The MultiTask! system is a fairly typical RTOS in this regard: you can set up pools, each of which consists of some number of memory buffers. In any given pool, all of the buffers are the same size. The reqbuf and getbut functions allocate a. memory buffer from a pool. Each returns a pointer to the allocated buffer; the only difference between them is that if no memory buffers are available, get but will block the task that calls it, whereas reqbuf will return a NULL pointer right away.

void *getbuf (unsigned int uPoolId, unsigned int uTimeout);

void *reqbuf (unsigned int uPoolId);

In each of these functions, the uPoolId parameter indicates the pool from which the memory buffer is to be allocated. The uTimeout parameter in getbuf indicates the length of time that the task is willing to wait for a buffer if none are free. The size of the buffer that is returned is determined by the pool from which the buffer is allocated, since all the buffers in anyone pool are the same size. The tasks that call, these functions must know the sizes of the buffers in each pool.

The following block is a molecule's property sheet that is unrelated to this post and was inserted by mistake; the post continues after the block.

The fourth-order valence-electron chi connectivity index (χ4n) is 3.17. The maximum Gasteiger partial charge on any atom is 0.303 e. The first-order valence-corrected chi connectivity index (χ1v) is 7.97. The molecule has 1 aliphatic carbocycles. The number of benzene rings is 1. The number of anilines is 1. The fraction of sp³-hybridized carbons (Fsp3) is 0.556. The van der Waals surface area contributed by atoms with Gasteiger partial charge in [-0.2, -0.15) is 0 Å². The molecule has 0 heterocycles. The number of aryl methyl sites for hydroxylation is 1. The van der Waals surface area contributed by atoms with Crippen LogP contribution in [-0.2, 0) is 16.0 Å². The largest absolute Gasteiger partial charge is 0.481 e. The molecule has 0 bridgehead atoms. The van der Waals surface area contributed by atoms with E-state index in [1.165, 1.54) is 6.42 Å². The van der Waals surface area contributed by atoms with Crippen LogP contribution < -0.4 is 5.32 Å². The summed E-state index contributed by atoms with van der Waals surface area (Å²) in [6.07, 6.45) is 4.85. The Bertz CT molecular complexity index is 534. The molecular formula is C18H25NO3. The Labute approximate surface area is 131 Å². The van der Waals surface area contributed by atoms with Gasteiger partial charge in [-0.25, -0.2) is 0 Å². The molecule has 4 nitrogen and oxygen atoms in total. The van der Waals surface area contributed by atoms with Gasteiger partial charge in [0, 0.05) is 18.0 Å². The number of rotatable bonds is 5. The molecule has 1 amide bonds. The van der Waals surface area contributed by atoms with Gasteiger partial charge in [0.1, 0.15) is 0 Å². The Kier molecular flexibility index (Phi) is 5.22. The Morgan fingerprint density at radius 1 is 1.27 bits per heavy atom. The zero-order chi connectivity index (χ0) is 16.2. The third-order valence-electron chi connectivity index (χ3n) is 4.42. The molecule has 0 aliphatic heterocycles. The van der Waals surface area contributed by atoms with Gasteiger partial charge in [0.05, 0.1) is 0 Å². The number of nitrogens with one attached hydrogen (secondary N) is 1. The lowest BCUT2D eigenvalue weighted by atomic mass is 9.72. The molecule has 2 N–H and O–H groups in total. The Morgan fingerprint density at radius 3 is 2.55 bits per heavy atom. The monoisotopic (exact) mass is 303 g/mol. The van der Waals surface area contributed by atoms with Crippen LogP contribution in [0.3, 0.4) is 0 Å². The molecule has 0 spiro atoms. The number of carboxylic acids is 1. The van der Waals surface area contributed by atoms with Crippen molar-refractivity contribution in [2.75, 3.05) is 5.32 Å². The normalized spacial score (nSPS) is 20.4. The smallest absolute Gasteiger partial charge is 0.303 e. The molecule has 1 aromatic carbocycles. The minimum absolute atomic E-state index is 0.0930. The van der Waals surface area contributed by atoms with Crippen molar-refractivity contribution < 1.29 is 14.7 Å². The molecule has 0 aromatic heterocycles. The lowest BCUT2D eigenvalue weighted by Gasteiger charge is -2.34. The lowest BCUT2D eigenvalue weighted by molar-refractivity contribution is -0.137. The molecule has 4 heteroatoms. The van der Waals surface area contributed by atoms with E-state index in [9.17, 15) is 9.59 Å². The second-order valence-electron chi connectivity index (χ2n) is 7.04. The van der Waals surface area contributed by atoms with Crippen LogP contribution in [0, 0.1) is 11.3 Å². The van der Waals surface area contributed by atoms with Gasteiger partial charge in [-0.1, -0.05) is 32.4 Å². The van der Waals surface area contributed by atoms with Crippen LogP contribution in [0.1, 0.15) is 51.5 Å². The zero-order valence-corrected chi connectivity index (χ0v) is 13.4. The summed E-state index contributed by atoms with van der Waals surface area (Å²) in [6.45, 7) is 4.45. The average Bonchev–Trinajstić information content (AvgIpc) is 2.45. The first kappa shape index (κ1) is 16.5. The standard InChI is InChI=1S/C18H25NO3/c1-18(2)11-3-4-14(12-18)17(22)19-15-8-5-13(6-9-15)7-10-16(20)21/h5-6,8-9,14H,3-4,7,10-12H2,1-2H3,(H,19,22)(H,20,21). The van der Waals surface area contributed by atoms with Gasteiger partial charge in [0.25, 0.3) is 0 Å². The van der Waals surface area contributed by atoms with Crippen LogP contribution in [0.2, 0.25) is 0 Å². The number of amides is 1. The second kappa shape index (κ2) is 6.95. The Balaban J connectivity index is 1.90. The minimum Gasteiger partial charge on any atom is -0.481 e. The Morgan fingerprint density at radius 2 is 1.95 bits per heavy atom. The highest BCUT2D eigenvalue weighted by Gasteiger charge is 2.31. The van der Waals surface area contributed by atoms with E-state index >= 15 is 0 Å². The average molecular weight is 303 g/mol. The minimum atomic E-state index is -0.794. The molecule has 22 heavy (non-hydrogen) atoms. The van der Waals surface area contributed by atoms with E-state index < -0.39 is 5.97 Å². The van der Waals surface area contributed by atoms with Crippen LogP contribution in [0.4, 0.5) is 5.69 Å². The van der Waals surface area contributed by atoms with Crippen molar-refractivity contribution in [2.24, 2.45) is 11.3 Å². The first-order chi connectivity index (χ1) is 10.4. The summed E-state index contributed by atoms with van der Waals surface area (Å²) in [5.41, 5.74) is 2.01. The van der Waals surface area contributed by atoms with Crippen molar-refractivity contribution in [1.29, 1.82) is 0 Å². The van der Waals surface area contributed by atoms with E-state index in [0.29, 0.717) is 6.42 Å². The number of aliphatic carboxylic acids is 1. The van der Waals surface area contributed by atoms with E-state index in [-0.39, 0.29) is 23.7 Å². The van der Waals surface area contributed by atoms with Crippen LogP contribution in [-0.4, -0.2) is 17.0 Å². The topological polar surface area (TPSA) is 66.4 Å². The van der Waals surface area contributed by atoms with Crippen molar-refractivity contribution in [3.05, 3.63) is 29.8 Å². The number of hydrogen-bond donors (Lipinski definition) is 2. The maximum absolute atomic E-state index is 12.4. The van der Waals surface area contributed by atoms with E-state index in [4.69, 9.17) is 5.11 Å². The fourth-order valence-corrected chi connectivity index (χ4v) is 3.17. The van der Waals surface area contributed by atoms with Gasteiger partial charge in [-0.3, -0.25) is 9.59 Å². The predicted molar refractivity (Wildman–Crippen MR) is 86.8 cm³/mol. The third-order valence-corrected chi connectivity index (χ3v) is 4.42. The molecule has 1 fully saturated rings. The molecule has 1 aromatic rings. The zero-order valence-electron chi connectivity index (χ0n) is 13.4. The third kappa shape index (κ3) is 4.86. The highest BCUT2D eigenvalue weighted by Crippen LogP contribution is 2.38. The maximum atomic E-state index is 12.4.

The relbuf function frees a memory buffer.

void relbuf (unsigned int uPoolId, void *p_vBuffer);

Note that relbuf does not check that p_vBufter really points to a buffer in the pool indicated by uPoolId. If your code passes an invalid value for p_vBuffer, the results are usually catastrophic.

The MultiTask! system is also typical of many RTOSs in that it does not know where the memory on your system is. Remember that in most embedded systems, unlike desktop systems, your software, not the operating system, gets control of a machine first. When it starts, the RTOS has no way of knowing what memory is free and what memory your application is already using. MultiTask! will manage a pool of memory buffers for you, but you must tell it where the memory is. The init_mem_pool function allows you to do this.

int init_mem_pool (

unsigned int uPoolId,

void *p_vMemory,

unsigned int.uBufSize,

unsigned int uBufCount,

unsigned int uPoolType


The uPoolId parameter is the identifier you will use in later calls to getbuf, reqbuf, and relbuf. The p_vMemory parameter points to the block of memory to use as the pool; you must make sure that it points to available memory. The uBufSize and uBufCount parameters indicate how large each buffer is and how many of them there are the pool. (The uPoolType parameter indicates whether these buffers will be used by tasks or by interrupt routines. This distinction is peculiar to MultiTask!, and we will not discuss it here.) The picture shows how this function allocates the pool of memory buffers.